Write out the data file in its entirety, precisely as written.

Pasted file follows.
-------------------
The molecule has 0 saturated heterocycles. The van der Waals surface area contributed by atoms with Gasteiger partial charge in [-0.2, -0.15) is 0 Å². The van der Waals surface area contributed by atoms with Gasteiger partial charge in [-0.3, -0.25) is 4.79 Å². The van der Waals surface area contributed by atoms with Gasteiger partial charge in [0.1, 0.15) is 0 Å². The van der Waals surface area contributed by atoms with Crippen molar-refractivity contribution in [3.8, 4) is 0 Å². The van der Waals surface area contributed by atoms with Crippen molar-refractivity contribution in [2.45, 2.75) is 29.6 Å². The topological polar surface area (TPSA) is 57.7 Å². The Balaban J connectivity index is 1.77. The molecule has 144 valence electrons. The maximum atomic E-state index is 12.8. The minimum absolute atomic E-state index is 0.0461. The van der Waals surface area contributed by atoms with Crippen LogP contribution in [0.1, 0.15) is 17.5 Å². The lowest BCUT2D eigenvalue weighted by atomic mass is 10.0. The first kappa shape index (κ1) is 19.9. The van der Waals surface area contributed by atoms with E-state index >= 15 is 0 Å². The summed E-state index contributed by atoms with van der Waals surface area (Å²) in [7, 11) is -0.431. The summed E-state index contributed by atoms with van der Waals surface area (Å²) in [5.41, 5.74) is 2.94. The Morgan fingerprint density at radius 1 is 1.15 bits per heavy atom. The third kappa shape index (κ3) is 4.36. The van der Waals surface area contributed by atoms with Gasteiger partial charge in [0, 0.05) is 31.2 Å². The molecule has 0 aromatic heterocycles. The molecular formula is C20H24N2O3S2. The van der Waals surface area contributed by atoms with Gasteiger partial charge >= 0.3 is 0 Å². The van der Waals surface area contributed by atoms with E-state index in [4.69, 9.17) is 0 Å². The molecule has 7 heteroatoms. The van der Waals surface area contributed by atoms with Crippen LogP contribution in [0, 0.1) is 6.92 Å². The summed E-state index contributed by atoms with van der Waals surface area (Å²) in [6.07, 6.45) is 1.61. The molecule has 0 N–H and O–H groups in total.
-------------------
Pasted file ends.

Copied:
The molecule has 0 saturated heterocycles. The van der Waals surface area contributed by atoms with Gasteiger partial charge in [-0.2, -0.15) is 0 Å². The van der Waals surface area contributed by atoms with Gasteiger partial charge in [-0.3, -0.25) is 4.79 Å². The van der Waals surface area contributed by atoms with Gasteiger partial charge in [0.1, 0.15) is 0 Å². The van der Waals surface area contributed by atoms with Crippen molar-refractivity contribution in [3.8, 4) is 0 Å². The van der Waals surface area contributed by atoms with Crippen molar-refractivity contribution in [2.45, 2.75) is 29.6 Å². The topological polar surface area (TPSA) is 57.7 Å². The Balaban J connectivity index is 1.77. The molecule has 144 valence electrons. The maximum atomic E-state index is 12.8. The minimum absolute atomic E-state index is 0.0461. The van der Waals surface area contributed by atoms with Crippen LogP contribution in [0.1, 0.15) is 17.5 Å². The lowest BCUT2D eigenvalue weighted by atomic mass is 10.0. The first kappa shape index (κ1) is 19.9. The van der Waals surface area contributed by atoms with E-state index >= 15 is 0 Å². The summed E-state index contributed by atoms with van der Waals surface area (Å²) in [7, 11) is -0.431. The summed E-state index contributed by atoms with van der Waals surface area (Å²) in [5.41, 5.74) is 2.94. The Morgan fingerprint density at radius 1 is 1.15 bits per heavy atom. The third kappa shape index (κ3) is 4.36. The van der Waals surface area contributed by atoms with Gasteiger partial charge in [0, 0.05) is 31.2 Å². The molecule has 0 aromatic heterocycles. The molecular formula is C20H24N2O3S2. The van der Waals surface area contributed by atoms with Gasteiger partial charge >= 0.3 is 0 Å². The van der Waals surface area contributed by atoms with E-state index in [4.69, 9.17) is 0 Å². The molecule has 7 heteroatoms. The van der Waals surface area contributed by atoms with Crippen LogP contribution in [0, 0.1) is 6.92 Å². The summed E-state index contributed by atoms with van der Waals surface area (Å²) in [6.07, 6.45) is 1.61. The molecule has 0 N–H and O–H groups in total.